Commentary, News

Session limits1. Don’t limit democracy by limiting sessions
It is not a surprise that proposals to limit the length of legislative sessions are making the rounds in Raleigh these days. A lot of people are still reeling from the contentious and grueling eight-and-half-month long session that ended September 30 and don’t want to go through that again.

Rep. Gary Pendleton wants to put a bipartisan commission together to build support for a constitutional amendment limiting legislative sessions to 90 days in odd numbered years when lawmakers pass a biennial budget and 45 days in even years when budget adjustments are made.  [Continue Reading…]

spellings-400c2. Changes ahead for UNC system with Margaret Spellings as new president
Things will be different in 2016 for the state’s public higher education system, now that a new president for the University of North Carolina system has been named and the beleaguered chair of its governing board is gone.

But what changes are coming are far from known, with plenty of uncertainty for the 17-campus system about what priorities the governing board and former U.S. Education Secretary Margaret Spellings will have when she starts in March.

Spellings, who spent much of her career working for former President George W. Bush, will become the head of the UNC system with little background in higher education itself. But, she’s also spent decades in Texas and Washington immersed in both public education policy and Republican politics.  [Continue Reading…]

School vouchers3. School vouchers: We need accountability before further expansion

The subject of school vouchers remains a controversial and divisive matter in North Carolina. To many opponents, they pose an existential threat to the future of public education. To many proponents, they are a potential cure for all that is broken or imperfect in K-12 schools.
Whatever one’s position on vouchers, however, one idea ought to unify all sides – that the voucher system ought to be driven by data and sound policy principles rather than ideology and intuition.

Unfortunately, the new 2016 state budget recently enacted by the legislature more than doubles North Carolina’s funding for the voucher program from $11 million to $27 million over the next two years in spite of a complete lack of evidence of how the program worked in its first year of operation.  [Continue Reading…]

Trans pacific4. A little well-founded paranoia about a loss of U.S. sovereignty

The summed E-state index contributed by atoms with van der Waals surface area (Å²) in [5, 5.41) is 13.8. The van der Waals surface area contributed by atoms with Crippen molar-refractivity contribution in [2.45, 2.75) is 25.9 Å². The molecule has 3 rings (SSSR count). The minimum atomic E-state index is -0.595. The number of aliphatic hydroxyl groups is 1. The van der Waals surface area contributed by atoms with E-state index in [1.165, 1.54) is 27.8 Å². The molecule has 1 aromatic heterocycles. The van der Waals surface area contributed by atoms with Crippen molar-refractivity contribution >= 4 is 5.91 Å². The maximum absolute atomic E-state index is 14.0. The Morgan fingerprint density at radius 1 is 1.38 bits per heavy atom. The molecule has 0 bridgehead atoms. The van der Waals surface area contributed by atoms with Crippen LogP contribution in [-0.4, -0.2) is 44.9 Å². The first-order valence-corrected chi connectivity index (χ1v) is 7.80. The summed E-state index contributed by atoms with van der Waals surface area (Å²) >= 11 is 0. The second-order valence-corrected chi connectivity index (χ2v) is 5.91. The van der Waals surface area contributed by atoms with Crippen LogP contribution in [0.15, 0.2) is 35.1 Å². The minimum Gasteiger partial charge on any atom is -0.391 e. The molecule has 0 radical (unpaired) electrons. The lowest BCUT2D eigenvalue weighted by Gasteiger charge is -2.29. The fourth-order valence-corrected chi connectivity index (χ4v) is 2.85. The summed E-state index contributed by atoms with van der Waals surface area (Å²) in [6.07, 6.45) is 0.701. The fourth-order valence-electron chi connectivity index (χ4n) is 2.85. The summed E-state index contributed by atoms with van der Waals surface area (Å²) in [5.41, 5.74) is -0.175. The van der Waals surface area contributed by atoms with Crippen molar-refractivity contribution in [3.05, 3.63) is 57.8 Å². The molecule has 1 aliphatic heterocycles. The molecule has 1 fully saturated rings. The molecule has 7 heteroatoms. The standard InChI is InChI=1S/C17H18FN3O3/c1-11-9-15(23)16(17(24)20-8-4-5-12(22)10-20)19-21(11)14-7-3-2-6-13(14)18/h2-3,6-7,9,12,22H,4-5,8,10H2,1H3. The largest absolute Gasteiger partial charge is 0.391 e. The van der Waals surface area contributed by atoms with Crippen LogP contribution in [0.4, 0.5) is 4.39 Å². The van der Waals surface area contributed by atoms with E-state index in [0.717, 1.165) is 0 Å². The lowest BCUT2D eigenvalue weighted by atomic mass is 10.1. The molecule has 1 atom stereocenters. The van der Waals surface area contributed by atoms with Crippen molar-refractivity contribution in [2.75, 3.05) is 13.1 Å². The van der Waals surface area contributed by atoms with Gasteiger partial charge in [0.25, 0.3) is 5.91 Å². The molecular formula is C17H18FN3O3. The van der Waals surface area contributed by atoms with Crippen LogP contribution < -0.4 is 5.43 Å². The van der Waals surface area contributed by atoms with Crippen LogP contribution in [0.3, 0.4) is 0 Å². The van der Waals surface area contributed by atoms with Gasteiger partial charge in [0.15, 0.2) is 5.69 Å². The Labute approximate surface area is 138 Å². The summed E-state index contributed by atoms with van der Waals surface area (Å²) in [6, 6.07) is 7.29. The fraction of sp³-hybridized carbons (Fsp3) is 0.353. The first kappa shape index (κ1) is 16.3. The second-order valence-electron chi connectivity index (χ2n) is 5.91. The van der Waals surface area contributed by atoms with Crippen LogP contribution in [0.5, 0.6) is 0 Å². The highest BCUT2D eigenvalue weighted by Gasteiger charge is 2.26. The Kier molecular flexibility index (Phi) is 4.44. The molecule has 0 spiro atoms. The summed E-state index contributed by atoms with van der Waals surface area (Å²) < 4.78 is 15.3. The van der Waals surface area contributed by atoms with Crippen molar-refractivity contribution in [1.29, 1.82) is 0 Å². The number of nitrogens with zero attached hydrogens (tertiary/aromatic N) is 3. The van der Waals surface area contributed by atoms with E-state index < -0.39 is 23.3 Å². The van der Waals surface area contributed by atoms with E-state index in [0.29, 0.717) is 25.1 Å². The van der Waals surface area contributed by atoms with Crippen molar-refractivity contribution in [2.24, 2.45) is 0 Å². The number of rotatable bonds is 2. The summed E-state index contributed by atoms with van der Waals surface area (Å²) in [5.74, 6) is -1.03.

There are a lot of good reasons to be skeptical about the claims of those who issue regular rants about “world government” and supposedly diabolical plots to subvert U.S. sovereignty. If you ever venture out into the political blogosphere or the world of social media (or just check your “junk mail” file), you know how these claims tend to go.

Usually, the allegation is that liberal elites led by our power mad, socialist President are on the verge of ceding all powers of the United States government to the United Nations. Sometimes the reference is to something called “Agenda 21.” At others, the claim is that a move is afoot to merge all of North America into one large new country that will be flooded with dark-skinned immigrants bent on overrunning Anglo Saxon culture.

The rants are, in a word, mad and deserving of all the derision that sane people can pour on them.  [Continue Reading…]

Virtual charter schools5. Another virtually ignored accountability problem in the education privatization crusade

The crusade to privatize public education in North Carolina has become a hallmark of the folks currently in charge in Raleigh.
There’s the sketchy school voucher scheme that diverts public money to almost completely unaccountable private schools and religious academies that even some prominent Republicans say shouldn’t receive taxpayer funds.

There’s the explosion of for-profit charter school companies that run what are supposed to be public schools that serve students and communities not out of state corporations and their shareholders.

And there’s the least discussed of the privatization tactics, two virtual charter schools that opened in the state this fall operated by two different for-profit companies, one of which has a scandal-plagued record in other states.  [Continue Reading…]


Leo DaughtryThere was a time in North Carolina in which Smithfield Republican Leo Daughtry was widely seen as one of the General Assembly’s true, hard right conservatives. First in the state Senate and later in the House, where he served a Majority Leader under Speaker Harold Brubaker, Daughtry was a dyed-in-the-wool conservative who battled with progressives on everything from budget and tax policy to social issues to the role of government itself.

Today, however, the day after Daughtry announced that the current session will be his last in Raleigh, it’s difficult not to see him as a “moderate” and one of the most reasonable members of the Republican caucus.